Singapore, smart city of the future
Singapore’s Smart Nation initiative was first unveiled by Prime Minister Lee Hsien Loong in November 2014. It aims to make Singapore a 21st-century nation of smart technology and innovation. It will achieve this through leveraging technology, innovation and talent to elevate the quality of its residents’ everyday lives.

The building blocks are already present. Significant investments in the digital infrastructure, including fiber broadband connections in every home and business, have resulted in Singapore achieving the world’s highest mobile penetration rate and the fastest peak Internet speeds for mobile broadband. It’s what the nation calls its E3A environment: “Everyone connected to Everything, Everywhere, All the time.” It’s supported by a population that is well educated, particularly in science, math, technology and engineering, with high levels of computer fluency.

Throw in a solid dose of commercial acumen, a thriving start-up scene, a sizeable venture capital pool, globally leading universities, and a strong R&D culture, and it’s no surprise to find that the country has become a magnet for innovators, entrepreneurs, and corporate headquarters.

 

Tackling tomorrow’s big challenges today

Through its Smart Nation initiative, Singapore intends to be forward-looking and anticipate the megatrends that will impact not only Singapore itself but the whole world. These megatrends are:

  • Urban density: Two-thirds of the world will live in cities by 2050. Singapore is the world’s third most densely populated nation, with nearly 8,000 people per square kilometer
  • Ageing population: By 2050, more than 2 billion people will be over 60. In Singapore, by 2030, 1 in 5 people will be 65 years or older
  • Healthcare: By 2025, there will be 8 billion people in the world, 800 million of whom are expected to have high healthcare needs
  • Mobility: Increasing urban travel and congestion could bring cities to a standstill. Singapore’s roads take up 12% of land space, and its population drives approximately 1 million cars
  • Energy sustainability: Global demand for energy will rise by 37% by 2035. In Singapore, power consumption increased by one third over the past decade and is expected to grow by a further 30% by 2050

By addressing all these issues with an ambitious and whole-of-nation vision, Singapore aims to make its nation an attractive and healthy place to live and work in.

 

A closer look at mobility

A key element of the Smart Nation initiative is to optimize Singapore’s limited space for more efficient, safe, reliable, and enhanced transportation. One of the ways that Singapore is facing up to this challenge is through the implementation of self-driving technology.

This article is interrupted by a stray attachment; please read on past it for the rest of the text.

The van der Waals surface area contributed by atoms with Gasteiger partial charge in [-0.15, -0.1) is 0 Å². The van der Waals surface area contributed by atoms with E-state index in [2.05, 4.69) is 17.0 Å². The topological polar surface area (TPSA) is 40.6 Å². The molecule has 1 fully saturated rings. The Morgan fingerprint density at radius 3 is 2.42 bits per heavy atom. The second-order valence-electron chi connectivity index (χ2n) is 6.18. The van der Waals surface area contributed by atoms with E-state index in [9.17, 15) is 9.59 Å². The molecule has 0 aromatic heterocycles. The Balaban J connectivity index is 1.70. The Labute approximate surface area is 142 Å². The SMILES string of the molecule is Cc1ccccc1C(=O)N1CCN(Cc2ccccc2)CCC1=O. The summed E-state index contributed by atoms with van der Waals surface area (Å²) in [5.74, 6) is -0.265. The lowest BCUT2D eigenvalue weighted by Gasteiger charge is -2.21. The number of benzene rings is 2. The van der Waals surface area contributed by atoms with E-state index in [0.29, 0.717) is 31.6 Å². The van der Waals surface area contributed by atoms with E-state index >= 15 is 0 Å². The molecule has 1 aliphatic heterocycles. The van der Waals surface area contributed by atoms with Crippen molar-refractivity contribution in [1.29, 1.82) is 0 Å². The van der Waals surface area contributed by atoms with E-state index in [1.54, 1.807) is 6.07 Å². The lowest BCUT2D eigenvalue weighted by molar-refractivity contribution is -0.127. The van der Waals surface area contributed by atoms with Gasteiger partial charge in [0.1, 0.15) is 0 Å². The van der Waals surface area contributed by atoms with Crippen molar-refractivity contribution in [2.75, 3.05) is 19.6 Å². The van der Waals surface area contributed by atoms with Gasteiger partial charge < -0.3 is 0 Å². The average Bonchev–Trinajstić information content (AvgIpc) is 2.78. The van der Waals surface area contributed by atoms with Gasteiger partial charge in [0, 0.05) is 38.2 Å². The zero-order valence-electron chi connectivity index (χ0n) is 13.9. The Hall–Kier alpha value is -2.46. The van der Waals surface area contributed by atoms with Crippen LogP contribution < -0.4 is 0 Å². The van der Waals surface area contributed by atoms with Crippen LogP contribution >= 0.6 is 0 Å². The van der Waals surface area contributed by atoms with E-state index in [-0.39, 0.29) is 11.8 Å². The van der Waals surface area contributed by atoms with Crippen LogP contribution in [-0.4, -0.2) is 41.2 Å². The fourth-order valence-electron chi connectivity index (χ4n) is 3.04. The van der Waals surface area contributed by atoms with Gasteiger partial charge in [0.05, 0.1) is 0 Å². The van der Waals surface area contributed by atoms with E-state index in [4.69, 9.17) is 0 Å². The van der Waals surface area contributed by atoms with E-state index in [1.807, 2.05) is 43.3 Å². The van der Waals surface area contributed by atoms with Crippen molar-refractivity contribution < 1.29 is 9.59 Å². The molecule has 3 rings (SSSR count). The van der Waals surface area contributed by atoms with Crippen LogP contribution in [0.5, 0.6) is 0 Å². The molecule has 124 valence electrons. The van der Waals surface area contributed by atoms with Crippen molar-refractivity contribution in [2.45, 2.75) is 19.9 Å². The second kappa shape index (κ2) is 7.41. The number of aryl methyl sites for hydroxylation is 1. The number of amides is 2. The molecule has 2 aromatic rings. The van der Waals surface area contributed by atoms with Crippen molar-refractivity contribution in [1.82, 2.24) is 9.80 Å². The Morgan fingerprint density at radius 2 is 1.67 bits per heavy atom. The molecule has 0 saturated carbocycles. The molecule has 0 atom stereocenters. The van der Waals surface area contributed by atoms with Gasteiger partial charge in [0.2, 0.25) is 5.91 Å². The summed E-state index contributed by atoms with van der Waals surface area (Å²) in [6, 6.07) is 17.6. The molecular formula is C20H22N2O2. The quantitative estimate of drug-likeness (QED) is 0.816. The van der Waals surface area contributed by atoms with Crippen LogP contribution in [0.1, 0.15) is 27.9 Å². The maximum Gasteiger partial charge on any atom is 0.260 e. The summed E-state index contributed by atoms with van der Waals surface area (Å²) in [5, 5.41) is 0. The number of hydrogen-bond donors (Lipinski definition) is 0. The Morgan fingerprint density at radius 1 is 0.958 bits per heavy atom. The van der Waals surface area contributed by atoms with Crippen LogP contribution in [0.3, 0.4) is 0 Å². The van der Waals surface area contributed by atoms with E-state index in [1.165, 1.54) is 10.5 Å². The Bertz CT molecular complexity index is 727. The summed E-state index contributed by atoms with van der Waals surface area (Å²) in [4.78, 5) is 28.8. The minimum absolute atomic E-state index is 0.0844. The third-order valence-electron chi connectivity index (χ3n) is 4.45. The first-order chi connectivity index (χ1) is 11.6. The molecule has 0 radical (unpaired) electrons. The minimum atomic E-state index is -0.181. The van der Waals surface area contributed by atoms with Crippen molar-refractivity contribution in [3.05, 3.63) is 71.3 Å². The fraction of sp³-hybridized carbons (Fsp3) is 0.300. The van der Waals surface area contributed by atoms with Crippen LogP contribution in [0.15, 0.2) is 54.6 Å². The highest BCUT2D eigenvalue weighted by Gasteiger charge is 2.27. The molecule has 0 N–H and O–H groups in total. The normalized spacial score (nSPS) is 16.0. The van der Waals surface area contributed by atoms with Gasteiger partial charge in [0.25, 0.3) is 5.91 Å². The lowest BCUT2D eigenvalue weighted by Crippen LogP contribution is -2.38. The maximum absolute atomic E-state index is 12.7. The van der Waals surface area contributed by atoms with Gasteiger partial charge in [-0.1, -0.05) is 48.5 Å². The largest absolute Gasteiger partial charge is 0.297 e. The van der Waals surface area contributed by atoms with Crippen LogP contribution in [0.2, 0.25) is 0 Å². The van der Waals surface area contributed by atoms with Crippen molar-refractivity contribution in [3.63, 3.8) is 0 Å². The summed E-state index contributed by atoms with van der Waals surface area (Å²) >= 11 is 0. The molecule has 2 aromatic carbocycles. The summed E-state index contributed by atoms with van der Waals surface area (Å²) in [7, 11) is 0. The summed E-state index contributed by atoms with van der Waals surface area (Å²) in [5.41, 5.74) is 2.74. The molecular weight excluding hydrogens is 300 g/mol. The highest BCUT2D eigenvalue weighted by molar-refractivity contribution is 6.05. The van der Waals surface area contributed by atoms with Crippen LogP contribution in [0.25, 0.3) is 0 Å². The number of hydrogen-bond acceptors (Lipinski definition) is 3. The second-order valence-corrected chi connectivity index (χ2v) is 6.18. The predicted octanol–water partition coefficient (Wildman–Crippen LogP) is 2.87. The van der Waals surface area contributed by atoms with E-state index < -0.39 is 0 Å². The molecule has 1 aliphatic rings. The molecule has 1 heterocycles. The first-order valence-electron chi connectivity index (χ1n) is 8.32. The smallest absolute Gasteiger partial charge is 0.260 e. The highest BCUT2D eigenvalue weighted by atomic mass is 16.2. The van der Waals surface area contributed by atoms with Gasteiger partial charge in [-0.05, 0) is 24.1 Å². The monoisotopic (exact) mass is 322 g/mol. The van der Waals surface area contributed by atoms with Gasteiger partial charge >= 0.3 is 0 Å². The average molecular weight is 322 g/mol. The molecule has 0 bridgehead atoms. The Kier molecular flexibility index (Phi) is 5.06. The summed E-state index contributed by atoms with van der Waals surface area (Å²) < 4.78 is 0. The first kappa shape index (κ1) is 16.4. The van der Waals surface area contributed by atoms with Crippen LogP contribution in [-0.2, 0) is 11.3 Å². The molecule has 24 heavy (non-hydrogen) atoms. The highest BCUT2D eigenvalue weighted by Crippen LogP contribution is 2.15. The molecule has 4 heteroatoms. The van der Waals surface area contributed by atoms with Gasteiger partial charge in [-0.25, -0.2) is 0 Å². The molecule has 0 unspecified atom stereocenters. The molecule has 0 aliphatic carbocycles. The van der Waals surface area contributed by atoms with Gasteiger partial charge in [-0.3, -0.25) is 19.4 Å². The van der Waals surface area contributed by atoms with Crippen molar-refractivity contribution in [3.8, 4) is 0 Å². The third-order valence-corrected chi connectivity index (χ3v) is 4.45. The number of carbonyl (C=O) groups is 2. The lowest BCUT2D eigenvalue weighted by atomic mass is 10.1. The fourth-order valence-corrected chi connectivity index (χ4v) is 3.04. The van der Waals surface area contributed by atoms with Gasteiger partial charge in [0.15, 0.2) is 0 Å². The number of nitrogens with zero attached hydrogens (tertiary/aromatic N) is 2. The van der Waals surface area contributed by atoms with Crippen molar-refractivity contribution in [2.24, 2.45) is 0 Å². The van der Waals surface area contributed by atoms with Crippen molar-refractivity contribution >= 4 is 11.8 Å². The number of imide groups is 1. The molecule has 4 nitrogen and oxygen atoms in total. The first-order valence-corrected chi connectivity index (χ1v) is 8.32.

Trials are already underway for autonomous mobility-on-demand services. The vision – considered perfectly feasible both technically and economically – is that commuters will be able to use their smartphones to book a shared, self-driving shuttle to take them from A to B in the city. It promises to be particularly beneficial for the elderly or commuters who have difficulty taking public transport.

At the same time, self-driving buses are being trialed. These will operate on fixed routes and scheduled timings during peak hours, with the flexibility to be deployed during off-peak hours based on commuter demand.

The trials involve two 12-metre electric hybrid buses. The buses are installed with a suite of intelligent sensors enabling them to effectively navigate Singapore’s local road traffic. The driverless buses will also feature charging technology, allowing them to be automatically charged when they stop at a bus depot or even a bus stop. During the trials, the two buses will travel the route between Nanyang Technological University and CleanTech Park.

Great potential also lies in the sector of freight transportation and utility services sectors. Yet another trial concerns self-driving road sweeping and waste collection trucks, while truck platooning technology is being looked at to improve the efficiency of the logistics industry.

And don’t forget driverless taxis! These follow optimal paths for picking up and dropping off passengers to reduce traffic congestion. Without the need to pay drivers, they promise to be cheaper than Uber and conventional taxis. What’s more, they are electric cars, which produce lower levels of greenhouse gas emissions than conventional vehicles do.

The first road test of driverless taxis was recently held in Singapore. The vehicles successfully navigated a custom obstacle course without incident. The next stage involves getting approval for on-road testing in the One North business district. The aim is to deploy thousands of driverless taxis in Singapore within the next few years.

 

An integrated vision for mobility

In the face of growing vehicle population and limited land for road expansion, Intelligent Transport

Systems such as these described above will play an important role to improve mobility within Singapore and enhance commuters’ travel experience. All these innovative systems are integrated into an ITS strategic plan for Singapore called Smart Mobility 2030. It seeks to provide the strategic leadership, guidance and support for ITS initiatives and programs to achieve a more connected and interactive transport community, within the umbrella framework of Smart Nation.

 

Written by Denzil Walton

Denzil Walton is a technical copywriter, editor and conference reporter. He has over 30 years’ experience writing on a variety of industrial and high-tech topics.

 

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